Description: Germany’s first tv channel proudly presents its “docudrama”: “Eichmann’s End – love, betrayal and death”. It shows the Nazi fight criminal’s last years in Argentina and the “heroic search” of the Mossad, the Israeli intelligence agency and a tragic love story: Romeo and Juliet of the twentieth century, a Nazi Romeo and a Jewish Juliet. Klaus is Adolf Eichmann’s son and Silvia, the daughter of Lothar Hermann, a survivor of the Shoah. The docudrama is based on material from the Mossad and is given many laurels around the entire world. And suddenly, Liliana Hermann, grandniece of Lothar Hermann, is protesting: “Your praised docudrama is lousy disinformation”. In her fresh documentary, Gaby Weber investigated about the early days of Zionism in Germany, Eichmann´s role and about his citizenship. Her conclusion: At the time of his arrest, he had the Israeli citizenship and there was no “heroic kidnapping” by the Mossad, but a legal expulsion by Argentinean officials in May 1960.
Description: Set within the rainforests of southern Mexico, La Laguna says the storyline of a Mayan boy's remarkable adventure from childhood to adolescence. While Yu'uk and his younger brother José play a childhood of uncommon freedom in the jungle, Yu'uk's family's issues start to mount and leaving his village - and his beloved tiny brother - may be his family's only hope.
Description: Born the son of a prophet in 1876, Joseph Fielding Smith's life spanned one of the most dynamic times in the history of the world. While his devoted father and mother were exiled to Hawaii, seven-year-old Joseph was left alone for few years to mature. A historian for the Church of Jesus Christ of Latter-day Saints at age 25, Joseph defended the faith as a scholar and prolific writer over the next 70 years. Through his lifelong commitment as theologian, apostle, and Prophet of God, he helped the Church of Jesus Christ of Latter-day Saints grow to be a worldwide religion.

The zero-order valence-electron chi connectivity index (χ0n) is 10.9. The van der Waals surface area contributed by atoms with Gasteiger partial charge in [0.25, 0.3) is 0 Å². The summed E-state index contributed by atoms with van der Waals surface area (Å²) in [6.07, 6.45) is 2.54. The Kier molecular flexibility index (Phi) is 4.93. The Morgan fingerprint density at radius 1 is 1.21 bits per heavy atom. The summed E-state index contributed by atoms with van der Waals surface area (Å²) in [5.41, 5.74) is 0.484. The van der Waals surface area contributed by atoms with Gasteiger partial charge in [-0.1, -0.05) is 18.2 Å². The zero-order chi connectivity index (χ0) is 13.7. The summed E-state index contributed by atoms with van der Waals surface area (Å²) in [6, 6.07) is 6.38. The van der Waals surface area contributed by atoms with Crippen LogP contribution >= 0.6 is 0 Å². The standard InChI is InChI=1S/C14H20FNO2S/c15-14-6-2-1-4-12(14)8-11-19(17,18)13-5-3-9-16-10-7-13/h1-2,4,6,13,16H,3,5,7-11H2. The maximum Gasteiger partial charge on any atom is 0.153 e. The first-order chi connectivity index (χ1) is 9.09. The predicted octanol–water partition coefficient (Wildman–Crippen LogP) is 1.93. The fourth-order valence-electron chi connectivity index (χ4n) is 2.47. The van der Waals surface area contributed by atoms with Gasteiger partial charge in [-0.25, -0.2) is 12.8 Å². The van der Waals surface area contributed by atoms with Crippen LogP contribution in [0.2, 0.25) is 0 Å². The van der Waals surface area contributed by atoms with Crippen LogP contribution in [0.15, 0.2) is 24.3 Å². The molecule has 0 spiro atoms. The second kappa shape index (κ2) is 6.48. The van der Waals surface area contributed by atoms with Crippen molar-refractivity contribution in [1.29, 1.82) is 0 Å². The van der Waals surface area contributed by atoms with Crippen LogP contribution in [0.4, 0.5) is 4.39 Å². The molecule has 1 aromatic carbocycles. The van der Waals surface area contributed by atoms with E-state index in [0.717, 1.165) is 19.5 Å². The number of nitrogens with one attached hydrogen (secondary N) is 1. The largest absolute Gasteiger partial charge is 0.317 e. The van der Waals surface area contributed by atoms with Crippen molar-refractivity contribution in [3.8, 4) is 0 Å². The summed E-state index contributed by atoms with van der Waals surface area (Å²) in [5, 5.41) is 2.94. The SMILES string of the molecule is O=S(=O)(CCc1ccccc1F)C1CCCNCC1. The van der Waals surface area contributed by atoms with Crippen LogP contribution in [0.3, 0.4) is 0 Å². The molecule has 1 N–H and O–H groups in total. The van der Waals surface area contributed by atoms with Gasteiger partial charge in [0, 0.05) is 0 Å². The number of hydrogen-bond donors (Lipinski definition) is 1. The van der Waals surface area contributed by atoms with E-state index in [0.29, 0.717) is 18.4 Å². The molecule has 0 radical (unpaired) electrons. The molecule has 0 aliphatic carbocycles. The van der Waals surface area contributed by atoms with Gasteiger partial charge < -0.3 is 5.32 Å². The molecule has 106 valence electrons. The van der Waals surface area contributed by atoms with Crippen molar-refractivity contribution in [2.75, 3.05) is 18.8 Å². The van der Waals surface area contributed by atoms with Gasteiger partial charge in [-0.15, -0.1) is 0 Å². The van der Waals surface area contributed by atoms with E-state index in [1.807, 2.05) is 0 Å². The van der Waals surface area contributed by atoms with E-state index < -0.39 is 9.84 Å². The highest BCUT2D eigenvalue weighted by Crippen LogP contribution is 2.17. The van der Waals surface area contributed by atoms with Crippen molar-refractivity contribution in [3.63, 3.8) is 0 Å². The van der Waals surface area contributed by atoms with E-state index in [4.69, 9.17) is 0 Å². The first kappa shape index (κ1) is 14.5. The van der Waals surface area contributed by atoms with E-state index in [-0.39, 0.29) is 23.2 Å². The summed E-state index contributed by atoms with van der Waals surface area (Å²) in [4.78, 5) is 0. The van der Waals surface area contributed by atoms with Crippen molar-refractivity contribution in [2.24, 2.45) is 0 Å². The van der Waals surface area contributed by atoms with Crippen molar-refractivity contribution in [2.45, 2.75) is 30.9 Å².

Description: Norwegian dog trainer Turid Rugaas is a noted expert on canine body language, notably calming signals which are signals dogs give another dogs and humans that denote stress. These are dogs attempt to defuse cases that otherwise might effect in wars or aggression. The DVD shows footage of many calming signals, how dogs test them, and how you can test them to calm your dog. This is the DVD format and companion to the famous book, On Talking Terms with Dogs. Note - this is not a professionally filmed DVD rather one done by dedicated amateur dog people; however, it does a nice job of illustrating the canine body language topics it addresses. Become a keen observer of canine behavior at home, in the community and among dogs to receive better behavior and build a solid relationship. Learn to identify cases that are stressful to your dog so that you can resolve or avoid them. Filmed by the creator in lovely outdoor settings, see the signals in action while Turid narrates.
Description: Since 1980, Lucille Côté has lived in Laterrière, surrounded by more than 250 animals. With a silver mane and candid demeanor, Lucille practices a craft that has long been the exclusive domain of men: Taxidermy. Through different contemplative and country-flavoured tableaux, we meet a particular breed of taxidermist, living outside of the digital age, with enough skills to receive by in the woods without a compass or a frying pan.